- Figure 4.6.4: U.S. Greenhouse Gas Emissions (million metric tons of carbon dioxide equivalents), 1990-2014 jpg 516K
- Figure 4.6.5: Vermont Energy Flow, 2013 jpg 1MB
- Figure 4.6.6: Vermont Energy Consumption by End Sector, 1960-2013 jpg 421K
- Figure 4.6.7: Vermont Electricity Consumption by End Sector, 2000-2011 jpg 622K
- Figure 4.6.8: Vermont Electric Energy Supply, Before and After REC Sales and Purchases (2014) jpg 796K
- Figure 4.6.9: Vermont Renewable Electricity Generation Sites Over 500 kW* jpg 1MB
- Figure 4.6.10: Food System Renewable Electricity Production* jpg 642K
- Figure 4.6.11: Vermont Solar PV by Town* jpg 2MB
- Figure 4.6.12: Solar PV Generating Capacity from Food System Businesses jpg 515K
- Figure 4.6.13: Vermont Wind Installations* jpg 2MB
- Figure 4.6.14: Wind Generating Capacity from Food System Businesses jpg 608K
- Figure 4.6.15: Anaerobic Digester Generating Capacity from Food System Businesses jpg 705K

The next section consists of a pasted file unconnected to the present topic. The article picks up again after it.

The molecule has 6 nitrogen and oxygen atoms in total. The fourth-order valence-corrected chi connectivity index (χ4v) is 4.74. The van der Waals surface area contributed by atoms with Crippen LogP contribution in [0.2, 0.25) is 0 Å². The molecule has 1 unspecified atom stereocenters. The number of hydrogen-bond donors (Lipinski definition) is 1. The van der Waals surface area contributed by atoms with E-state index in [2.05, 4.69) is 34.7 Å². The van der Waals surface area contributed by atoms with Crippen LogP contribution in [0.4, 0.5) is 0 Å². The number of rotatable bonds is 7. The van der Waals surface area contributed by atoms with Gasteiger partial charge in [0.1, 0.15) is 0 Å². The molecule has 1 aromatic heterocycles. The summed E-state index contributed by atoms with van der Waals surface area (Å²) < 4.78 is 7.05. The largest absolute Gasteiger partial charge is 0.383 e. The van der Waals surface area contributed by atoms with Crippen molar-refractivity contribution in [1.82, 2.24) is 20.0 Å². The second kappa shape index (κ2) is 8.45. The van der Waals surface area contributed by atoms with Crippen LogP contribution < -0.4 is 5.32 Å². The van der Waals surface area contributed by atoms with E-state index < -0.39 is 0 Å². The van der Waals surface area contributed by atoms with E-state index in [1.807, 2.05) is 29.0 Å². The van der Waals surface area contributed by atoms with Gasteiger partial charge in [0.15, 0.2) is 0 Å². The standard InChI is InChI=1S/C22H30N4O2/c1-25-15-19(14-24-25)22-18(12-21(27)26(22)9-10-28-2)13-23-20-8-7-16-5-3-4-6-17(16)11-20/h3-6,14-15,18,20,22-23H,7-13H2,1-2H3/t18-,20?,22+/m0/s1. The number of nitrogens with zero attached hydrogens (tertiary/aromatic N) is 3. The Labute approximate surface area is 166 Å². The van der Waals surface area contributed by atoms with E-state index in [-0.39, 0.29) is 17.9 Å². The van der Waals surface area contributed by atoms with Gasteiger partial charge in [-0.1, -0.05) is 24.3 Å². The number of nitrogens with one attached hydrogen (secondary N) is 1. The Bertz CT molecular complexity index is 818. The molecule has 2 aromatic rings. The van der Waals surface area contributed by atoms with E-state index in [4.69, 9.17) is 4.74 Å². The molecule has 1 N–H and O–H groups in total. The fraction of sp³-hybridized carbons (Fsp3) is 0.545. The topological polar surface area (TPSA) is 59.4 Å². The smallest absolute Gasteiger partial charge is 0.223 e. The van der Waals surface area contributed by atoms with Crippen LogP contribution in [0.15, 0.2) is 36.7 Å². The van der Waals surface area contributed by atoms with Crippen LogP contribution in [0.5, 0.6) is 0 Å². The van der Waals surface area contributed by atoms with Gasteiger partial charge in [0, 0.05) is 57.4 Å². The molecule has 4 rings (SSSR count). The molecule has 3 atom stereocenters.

- Table 4.6.3: Renewable Heating Fuel Summary jpg 2MB
- Figure 4.6.16: Vermont Liquid Fuel Consumption, 1960-2013 jpg 449K
- Figure 4.6.17: Two Estimates of the Energy Required to Deliver One Calorie of Food in the U.S. (Food System Wastage and Spoilage Already Taken into Account), 1996 jpg 477K
- Figure 4.6.18: Energy Use in the U.S. Food System, 1910-2007 jpg 273K
- Figure 4.6.19: Vermont Farm Production Expenses, 1997-2012 jpg 421K
- Figure 4.6.20: Vermont Farm Distillate Sales, Gallons, 1984-2014 jpg 343K
- Figure 4.6.21: Vermont Fuel Expenses by Farm Type, 1997-2012 jpg 471K
- Figure 4.6.22: Trends in Food and Fuel Price Indices, 1990-2013 jpg 375K
- Figure 4.6.23: Vermont’s Sources of Greenhouse Gas Emissions, 1990-2012 jpg 657K
- Table 4.6.4: Solar Installations by Food System Category jpg 753K
- Figure 4.6.25: Land in Agriculture in Vermont (2012), with Solar Estimates jpg 451K